Embracing a plug and play aquarium for personal coral reefs

Video update of Red Sea Max Reef after 17 months

Posted on Apr 4, 2012 in Equipment, Fish, Reef Critters, Video | 0 comments

The Adobe Flash Player is required for video playback.Get the latest Flash Player or Watch this video on YouTube. Video update of the Red Sea Max Reef and it’s growth after 17 months. I am disappointed in the quality of this quick video. This was filmed with the iPhone 4S but I need to get a better video camera. Any suggestion? My last video update of the tank was 8 months ago and posted again below for comparison. The Adobe Flash Player is required for video playback.Get the latest Flash Player or Watch this video on YouTube.  ...

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Eradicating AEFW in the Red Sea Max 250 reef

Posted on Mar 18, 2012 in Guides | 0 comments

In dealing with Aceopora Eating Flatworms (AEFW) in my Red Sea Max 250 reef, I took all of my Acropora corals off of rocks, dipped for weeks, added wrasses for patrolling, and all the other suggestions out there. I did lose a few corals, especially deep water ones due to the stress of the dips and sensitivity to Revive. I am out of patience and whatever happens now happens. If AEFW want to eat my Acroporas, then they are going to and I’ll have to not have any Acros. However, since the reef was being dismantled at this time, it was a great time to correct a few mistakes I had made a long time ago that only experience teaches, if you know what I mean. A few that come to mind are: 1. Glue corals to small pieces...

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Red Sea Max 250 Feb 2012

Posted on Feb 28, 2012 in Coral | 0 comments

            This is a full tank shot of the reef in February 2012. The reef is doing well but the sand needs cleaning up. Most of the soft corals have to be given away, sold or traded. The Red Sea Max 250 is filling up quickly but I still want more corals. I have decided against an upgrade to the Red Sea Max 500 or 650 at this...

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Deep water green alien Acropora coral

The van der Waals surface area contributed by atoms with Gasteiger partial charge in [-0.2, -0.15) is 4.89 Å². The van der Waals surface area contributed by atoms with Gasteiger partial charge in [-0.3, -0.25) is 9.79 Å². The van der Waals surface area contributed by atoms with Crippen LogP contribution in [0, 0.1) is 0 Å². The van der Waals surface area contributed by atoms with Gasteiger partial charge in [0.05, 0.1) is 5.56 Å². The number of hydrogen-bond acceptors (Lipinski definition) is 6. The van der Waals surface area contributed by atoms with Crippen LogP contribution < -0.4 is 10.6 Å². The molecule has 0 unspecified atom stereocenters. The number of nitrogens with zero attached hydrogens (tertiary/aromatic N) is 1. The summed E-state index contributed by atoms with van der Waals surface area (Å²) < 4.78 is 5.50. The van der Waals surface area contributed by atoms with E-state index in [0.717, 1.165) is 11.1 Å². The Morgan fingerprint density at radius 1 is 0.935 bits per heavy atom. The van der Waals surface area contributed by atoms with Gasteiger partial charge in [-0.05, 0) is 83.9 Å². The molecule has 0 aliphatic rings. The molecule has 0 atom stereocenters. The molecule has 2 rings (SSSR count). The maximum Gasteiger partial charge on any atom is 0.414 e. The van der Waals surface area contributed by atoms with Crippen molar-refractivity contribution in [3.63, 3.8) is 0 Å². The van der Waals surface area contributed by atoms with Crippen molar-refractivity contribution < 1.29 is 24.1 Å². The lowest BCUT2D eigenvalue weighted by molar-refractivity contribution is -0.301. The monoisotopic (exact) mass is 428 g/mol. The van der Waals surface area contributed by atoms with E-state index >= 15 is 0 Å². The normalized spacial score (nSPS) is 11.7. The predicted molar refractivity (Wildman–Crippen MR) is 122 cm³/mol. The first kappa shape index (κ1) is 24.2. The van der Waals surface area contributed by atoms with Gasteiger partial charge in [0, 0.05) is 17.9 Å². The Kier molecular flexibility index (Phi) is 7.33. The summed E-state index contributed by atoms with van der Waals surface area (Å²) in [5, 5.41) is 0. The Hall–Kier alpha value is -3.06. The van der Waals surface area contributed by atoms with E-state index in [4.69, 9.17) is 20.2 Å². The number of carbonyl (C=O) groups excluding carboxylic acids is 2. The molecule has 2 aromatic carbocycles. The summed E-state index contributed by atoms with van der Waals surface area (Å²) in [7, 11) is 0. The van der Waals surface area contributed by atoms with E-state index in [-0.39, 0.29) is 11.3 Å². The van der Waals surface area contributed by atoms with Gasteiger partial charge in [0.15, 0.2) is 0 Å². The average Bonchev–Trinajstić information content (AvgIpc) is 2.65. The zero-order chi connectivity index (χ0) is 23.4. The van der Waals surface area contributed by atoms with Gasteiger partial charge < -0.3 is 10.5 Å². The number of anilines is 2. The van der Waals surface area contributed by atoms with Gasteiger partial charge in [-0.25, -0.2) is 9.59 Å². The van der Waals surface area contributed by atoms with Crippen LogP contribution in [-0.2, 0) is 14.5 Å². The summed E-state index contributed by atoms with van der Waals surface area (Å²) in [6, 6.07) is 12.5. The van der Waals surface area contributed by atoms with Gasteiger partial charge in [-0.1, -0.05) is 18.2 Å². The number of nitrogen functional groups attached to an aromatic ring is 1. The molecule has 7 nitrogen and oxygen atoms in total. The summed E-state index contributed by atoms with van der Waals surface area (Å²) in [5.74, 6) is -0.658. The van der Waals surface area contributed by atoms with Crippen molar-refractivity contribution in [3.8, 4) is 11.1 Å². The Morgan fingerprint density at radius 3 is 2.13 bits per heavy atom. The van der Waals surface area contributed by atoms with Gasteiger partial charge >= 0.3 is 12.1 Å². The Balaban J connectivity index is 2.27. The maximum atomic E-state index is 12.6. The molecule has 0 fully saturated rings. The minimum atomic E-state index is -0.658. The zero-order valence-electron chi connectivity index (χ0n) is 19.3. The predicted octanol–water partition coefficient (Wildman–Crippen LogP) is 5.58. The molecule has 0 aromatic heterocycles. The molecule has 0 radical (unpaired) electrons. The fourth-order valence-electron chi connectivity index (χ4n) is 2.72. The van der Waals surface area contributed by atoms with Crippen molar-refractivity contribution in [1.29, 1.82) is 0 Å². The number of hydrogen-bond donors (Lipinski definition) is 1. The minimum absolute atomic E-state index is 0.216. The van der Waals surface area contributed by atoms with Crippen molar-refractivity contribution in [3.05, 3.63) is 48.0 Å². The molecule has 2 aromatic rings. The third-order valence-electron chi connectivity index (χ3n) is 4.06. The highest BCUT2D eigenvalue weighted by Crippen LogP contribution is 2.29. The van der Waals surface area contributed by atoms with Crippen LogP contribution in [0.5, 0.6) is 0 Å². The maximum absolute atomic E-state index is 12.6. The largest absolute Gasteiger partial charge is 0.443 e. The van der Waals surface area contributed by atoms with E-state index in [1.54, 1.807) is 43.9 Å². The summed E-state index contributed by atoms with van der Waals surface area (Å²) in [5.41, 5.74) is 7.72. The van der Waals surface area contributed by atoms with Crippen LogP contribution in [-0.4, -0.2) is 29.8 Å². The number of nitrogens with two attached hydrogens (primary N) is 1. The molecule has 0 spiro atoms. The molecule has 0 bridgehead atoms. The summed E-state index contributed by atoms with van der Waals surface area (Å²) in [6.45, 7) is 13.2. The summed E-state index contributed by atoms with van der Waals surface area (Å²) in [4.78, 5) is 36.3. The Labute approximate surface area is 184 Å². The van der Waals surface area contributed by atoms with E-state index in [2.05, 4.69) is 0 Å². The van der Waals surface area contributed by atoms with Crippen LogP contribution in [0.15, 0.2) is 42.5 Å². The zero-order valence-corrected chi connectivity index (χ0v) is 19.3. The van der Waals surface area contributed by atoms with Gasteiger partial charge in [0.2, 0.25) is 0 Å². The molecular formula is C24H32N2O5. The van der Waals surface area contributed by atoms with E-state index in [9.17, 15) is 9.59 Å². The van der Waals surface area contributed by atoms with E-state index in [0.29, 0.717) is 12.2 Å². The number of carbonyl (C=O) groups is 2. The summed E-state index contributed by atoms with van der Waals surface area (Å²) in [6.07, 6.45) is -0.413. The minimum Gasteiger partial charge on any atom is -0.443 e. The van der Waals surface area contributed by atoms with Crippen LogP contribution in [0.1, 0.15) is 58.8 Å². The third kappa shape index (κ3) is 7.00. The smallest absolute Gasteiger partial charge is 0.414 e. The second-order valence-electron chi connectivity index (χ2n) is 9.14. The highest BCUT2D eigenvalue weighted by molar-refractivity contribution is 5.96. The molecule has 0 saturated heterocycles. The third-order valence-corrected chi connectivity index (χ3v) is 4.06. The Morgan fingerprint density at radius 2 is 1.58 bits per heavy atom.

Posted on Dec 16, 2011 in Coral, Photography | 0 comments

                I took this close up macro shot of a ployp of a frag of a green deep water Acropora coral. I don’t know common name  of this coral but I really like it’s smooth texture by eye and the not not so smooth texture by photo. I am really enjoying the power of the Nikon D7000 and Nikon AF-S VR Micro-NIKKOR 105mm f/2.8G IF-ED...

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Someone bit my Bellina coral

Posted on Dec 10, 2011 in Coral, Education, Photography | 0 comments

                  I took a macro photo with my Nikon D7000 and new Nikon AF-S VR Micro-NIKKOR 105mm f/2.8G IF-ED lens and was excited by the outcome since this coral always looked ugly and one step removed from death. Check out those green polyps (~3mm in diameter). I received it from another reefer in even worse condition. Now it has started to grow well and color up. I posted the above picture on Reef Central and a few awesome people on the forums pointed out that there were bite marks on the coral. I looked and yes those did look like bite marks. Who has been biting my coral? I didn’t want to think about it too much because I knew the most probable culprit but couldn’t entertain that thought. Acropora Eating...

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Rare Hybrid Pocillopora coral formation

Posted on Dec 7, 2011 in Coral, Education | 0 comments

Who says miracles or more accurately, improbably science, can’t happen in a Red Sea Max 250? I have 2 Pocillopora corals that are easy to grow and also fast growers. I really like them. I had previously posted about the green Pocillopora in my Red Sea Max 250 tank.  In addition to the green I have a pink. Here is where the miracle part comes into play. The pigments in corals are due to the symbiotic photosynthetic algae present in the corals. Sometimes in rare instances a coral will accumulate algae of a different color from another coral that is in close proximity. This happens rarely but happened with my pink Pocillopora that was close to the green Pocillopora and now has green on a few of the tips!               Feast your eyes...

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Red Bugs can cost you thousands of dollars

Posted on Dec 4, 2011 in Featured, Guides | 1 comment

                Have you looked closely at your corals recently? Does your tank have Red Bugs or as the scientists call them Tegastes acroporanus? Reach back to your general biology knowledge from high school or college: it is an arthropod – an invertebrate (no bones) with an external skeleton and related to other arthropods like the scorpion, spider, shrimp, crabs, lobsters and over one million other species of arthropods. How do you identify Red Bugs? Are your corals losing color,  have stopped growing, receding and refuse to extend their polyps, then look closely at your corals, and if you see tiny, almost microscopic yellow dots with a smaller red dot, then you have Red Bugs. However, they are only found on smooth-skinned acropora corals in the aquarium and can be seen moving around....

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Evil Chalice from the deep dark

Posted on Nov 15, 2011 in Photography | 0 comments

My red chalice has really nice polyp extensions an has developed a blue streak. But why the smiley face? Where: 65 gallon Red Sea Max 250 tank. Camera: Nikon D7000 Lens: Nikon AF-S VR Micro-NIKKOR 105mm f/2.8G IF-ED No...

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